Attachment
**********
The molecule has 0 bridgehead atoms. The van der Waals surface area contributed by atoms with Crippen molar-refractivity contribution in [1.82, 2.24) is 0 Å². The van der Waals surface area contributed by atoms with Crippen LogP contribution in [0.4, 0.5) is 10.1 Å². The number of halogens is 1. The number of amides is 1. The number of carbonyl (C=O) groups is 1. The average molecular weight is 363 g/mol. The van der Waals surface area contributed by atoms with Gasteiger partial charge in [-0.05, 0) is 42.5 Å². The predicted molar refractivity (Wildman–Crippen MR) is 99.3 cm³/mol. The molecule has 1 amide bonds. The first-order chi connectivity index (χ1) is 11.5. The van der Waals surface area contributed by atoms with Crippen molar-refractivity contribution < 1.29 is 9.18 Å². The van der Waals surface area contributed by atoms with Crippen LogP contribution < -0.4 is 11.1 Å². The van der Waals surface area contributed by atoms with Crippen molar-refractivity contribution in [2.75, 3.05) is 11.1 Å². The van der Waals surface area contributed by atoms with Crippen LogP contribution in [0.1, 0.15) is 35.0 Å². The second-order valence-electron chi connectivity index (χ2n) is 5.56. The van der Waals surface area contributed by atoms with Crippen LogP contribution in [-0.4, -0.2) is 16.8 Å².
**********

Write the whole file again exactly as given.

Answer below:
The molecule has 0 bridgehead atoms. The van der Waals surface area contributed by atoms with Crippen molar-refractivity contribution in [1.82, 2.24) is 0 Å². The van der Waals surface area contributed by atoms with Crippen LogP contribution in [0.4, 0.5) is 10.1 Å². The number of halogens is 1. The number of amides is 1. The number of carbonyl (C=O) groups is 1. The average molecular weight is 363 g/mol. The van der Waals surface area contributed by atoms with Gasteiger partial charge in [-0.05, 0) is 42.5 Å². The predicted molar refractivity (Wildman–Crippen MR) is 99.3 cm³/mol. The molecule has 1 amide bonds. The first-order chi connectivity index (χ1) is 11.5. The van der Waals surface area contributed by atoms with Crippen molar-refractivity contribution < 1.29 is 9.18 Å². The van der Waals surface area contributed by atoms with Crippen LogP contribution < -0.4 is 11.1 Å². The van der Waals surface area contributed by atoms with Crippen molar-refractivity contribution in [2.75, 3.05) is 11.1 Å². The van der Waals surface area contributed by atoms with Crippen LogP contribution in [0.1, 0.15) is 35.0 Å². The second-order valence-electron chi connectivity index (χ2n) is 5.56. The van der Waals surface area contributed by atoms with Crippen LogP contribution in [-0.4, -0.2) is 16.8 Å².